Insulation

Wall insulation guide

Uninsulated walls can account for over 35% of the heat lost from the average home, making it the biggest loser in retaining heat. The three main options to prevent this heat loss are:

The one that’s most suitable for you will depend on the structure of the walls.

How do I find out the structure of my walls?

Thanks to updated building regulations, standard houses built after 1990 will have wall insulation installed already. It might be possible to add more insulation, but it’s usually more economical to address the heat loss in other parts of the house.

Houses built between 1920 and 1990 tend to have an empty void or ‘cavity’ between the outer and inner layer of walls. Cavity wall insulation comprises filling this space between the walls with loose insulation. You should be able to tell that your house has a cavity if the external walls only show stretchers (the long side of the brick), or the wall is thicker than 260mm.

Houses built prior to 1920 have a solid wall structure, as there were no obligations to insulate. Walls less than 260mm thick are usually solid, and you’ll see brick stretchers and headers (the small end of the brick) in any exposed brickwork. Houses made of stone also have solid walls, along with other non-standard types of buildings (steel or timber-framed). The options for solid walls are external and/or internal wall insulation.

 

Cavity Wall Insulation

£5 – £10 per m2

The beauty of cavity wall insulation is it’s a quick, non-intrusive means of insulation. The operation will need to be carried out by a professional, but it’s clean and takes just a couple of hours to install for a mid-sized house. Holes are drilled between the bricks from the outside of your house, and loose insulation (typically mineral fibre or polystyrene balls) is injected into the cavity.

Pros
  • Cheapest method of wall insulation
  • Up to £225 per year in savings (EST)
  • Reduce carbon dioxide emissions by up to 1,120kg (EST)
  • 5-year payback period
  • No hassle to your household
  • Quick and clean to install
Cons
  • Requires access to all parts of external walls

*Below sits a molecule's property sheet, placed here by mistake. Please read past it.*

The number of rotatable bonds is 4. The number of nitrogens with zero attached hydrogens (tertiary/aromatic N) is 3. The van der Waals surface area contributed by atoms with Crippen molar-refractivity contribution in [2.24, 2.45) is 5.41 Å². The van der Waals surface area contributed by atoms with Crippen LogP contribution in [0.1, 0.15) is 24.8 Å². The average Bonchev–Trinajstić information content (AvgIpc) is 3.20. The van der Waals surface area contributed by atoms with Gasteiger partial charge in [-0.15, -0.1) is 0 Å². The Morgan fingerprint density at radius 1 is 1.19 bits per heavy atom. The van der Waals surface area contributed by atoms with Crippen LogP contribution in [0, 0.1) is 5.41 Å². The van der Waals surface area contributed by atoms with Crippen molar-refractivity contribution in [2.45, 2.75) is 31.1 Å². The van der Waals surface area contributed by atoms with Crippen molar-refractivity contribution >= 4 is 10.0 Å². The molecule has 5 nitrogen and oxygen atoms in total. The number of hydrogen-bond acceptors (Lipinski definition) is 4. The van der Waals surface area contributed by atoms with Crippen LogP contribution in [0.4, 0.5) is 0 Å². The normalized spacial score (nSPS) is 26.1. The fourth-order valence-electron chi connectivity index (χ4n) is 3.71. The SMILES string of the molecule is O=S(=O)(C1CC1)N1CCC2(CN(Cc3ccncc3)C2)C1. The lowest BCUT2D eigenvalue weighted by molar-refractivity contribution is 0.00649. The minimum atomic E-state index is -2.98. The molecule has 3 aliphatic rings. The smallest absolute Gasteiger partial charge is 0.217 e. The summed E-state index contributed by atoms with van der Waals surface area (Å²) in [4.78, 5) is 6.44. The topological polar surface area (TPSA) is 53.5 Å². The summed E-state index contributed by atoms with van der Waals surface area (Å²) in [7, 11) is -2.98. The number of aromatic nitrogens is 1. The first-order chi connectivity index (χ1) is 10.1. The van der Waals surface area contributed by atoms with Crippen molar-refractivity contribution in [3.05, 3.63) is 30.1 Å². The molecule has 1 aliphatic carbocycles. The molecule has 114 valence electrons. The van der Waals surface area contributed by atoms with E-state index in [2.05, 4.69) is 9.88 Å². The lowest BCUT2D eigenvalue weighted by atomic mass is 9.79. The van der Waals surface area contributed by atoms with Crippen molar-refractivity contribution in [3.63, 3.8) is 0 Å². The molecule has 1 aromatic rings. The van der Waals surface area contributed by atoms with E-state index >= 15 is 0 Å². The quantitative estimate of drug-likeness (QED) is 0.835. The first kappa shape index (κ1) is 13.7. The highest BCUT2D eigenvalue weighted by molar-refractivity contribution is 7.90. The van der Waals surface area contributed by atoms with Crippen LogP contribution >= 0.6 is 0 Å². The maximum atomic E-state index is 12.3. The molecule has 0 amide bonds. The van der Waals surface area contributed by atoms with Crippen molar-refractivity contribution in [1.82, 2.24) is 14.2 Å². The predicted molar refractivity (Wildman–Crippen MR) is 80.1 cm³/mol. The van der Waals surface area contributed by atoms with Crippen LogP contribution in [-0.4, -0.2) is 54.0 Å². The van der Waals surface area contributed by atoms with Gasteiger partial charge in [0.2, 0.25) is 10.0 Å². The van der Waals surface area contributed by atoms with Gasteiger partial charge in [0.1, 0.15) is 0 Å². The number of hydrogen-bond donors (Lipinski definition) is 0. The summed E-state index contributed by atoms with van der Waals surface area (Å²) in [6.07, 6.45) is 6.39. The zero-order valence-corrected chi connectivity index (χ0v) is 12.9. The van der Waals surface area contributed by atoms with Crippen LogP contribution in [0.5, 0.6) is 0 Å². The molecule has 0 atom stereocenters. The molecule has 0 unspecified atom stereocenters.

• Cavity must be greater than 50mm wide
  • Unsuitable for homes regularly experiencing driving rain


Internal Wall Insulation

£45 – £50 per m2

Internal wall insulation is essentially creating an inner lining for your house’s external walls. This is done by constructing a ‘stud’ wall (a few lengths of timber with semi-rigid insulation slotted in between) or fixing insulation boards to the wall known as dry lining. A vapour barrier and plasterboard/render are then used to cover the insulation.

Depending on the thickness of insulation you choose, you may lose up to 40mm of space from inside your house, so thinner insulation boards with a higher thermal resistance help to conserve space in the room. It is possible to insulate the walls in this manner yourself but it can be quite a laborious task, and contracting an installer will ensure that thermal bridging is prevented.

Pros
  • Can be DIY
  • Up to £425 per year in savings (EST)
  • Reduce carbon dioxide emissions by up to 1,870kg (EST)
Cons
  • Reduces floor space in rooms with external walls
  • Disruptive process, but can be done room by room
  • May not support heavy objects hung on the wall


 

External Wall Insulation

£75 – £100 per m2

You’ll need planning permission for external wall insulation, but it’s considered the most effective at preventing heat loss through the walls. It’s also the most drastic, as it involves completely changing the appearance of your house. Board insulation is fixed around the outside walls before it’s covered in a breathable render. This type of insulation also acts as a protective coating for the brickwork, which could extend the building’s lifespan.

If you’re concerned about the change in aesthetics to the front of the building, you can opt for brick slips (that replicate the appearance of conventional brick walls) or a hybrid of internal and external wall insulation – internal at the front, external at the back.

Pros
  • Up to £425 per year in savings (EST)
  • Reduce carbon dioxide emissions by up to 1,870kg (EST)
  • Little disruption to your household
  • Reduces draughts
  • Improves waterproofing
  • Prevents build-up of moisture from condensation
  • Can help to maintain external walls
Cons
  • Most expensive option (try to couple with other home improvements)
  • Requires planning permission

Problems with condensation

Condensation will cause complications if left untreated, leading to problems like wet walls, mould and even breathing difficulties. Since insulation is only effective when it’s dry, make sure there are no damp patches on the inside walls, or the external walls aren’t damaged (in which case, you may have to contact a professional to resolve this issue beforehand).

You also need to consider the effect adding insulation to your home will have on ventilation and the dew point – the point where hot and cold air meet. The solution to this may be as simple as opting for vapour-permeable materials (on breathable solid walls) or adding a vapour barrier, but you can discuss this in greater detail with your installer.

Requirements for the Renewable Heat Incentive

If you’re planning on receiving an income from the Renewable Heat Incentive (RHI) after installing a heat pump or biomass boiler, you’ll need to check that your last Energy Performance Certificate (EPC) recommended installing loft and/or cavity wall insulation. If it did, you’ll have to get these installed and have another EPC survey before claiming.

Savings sourced from the Energy Saving Trust (EST)

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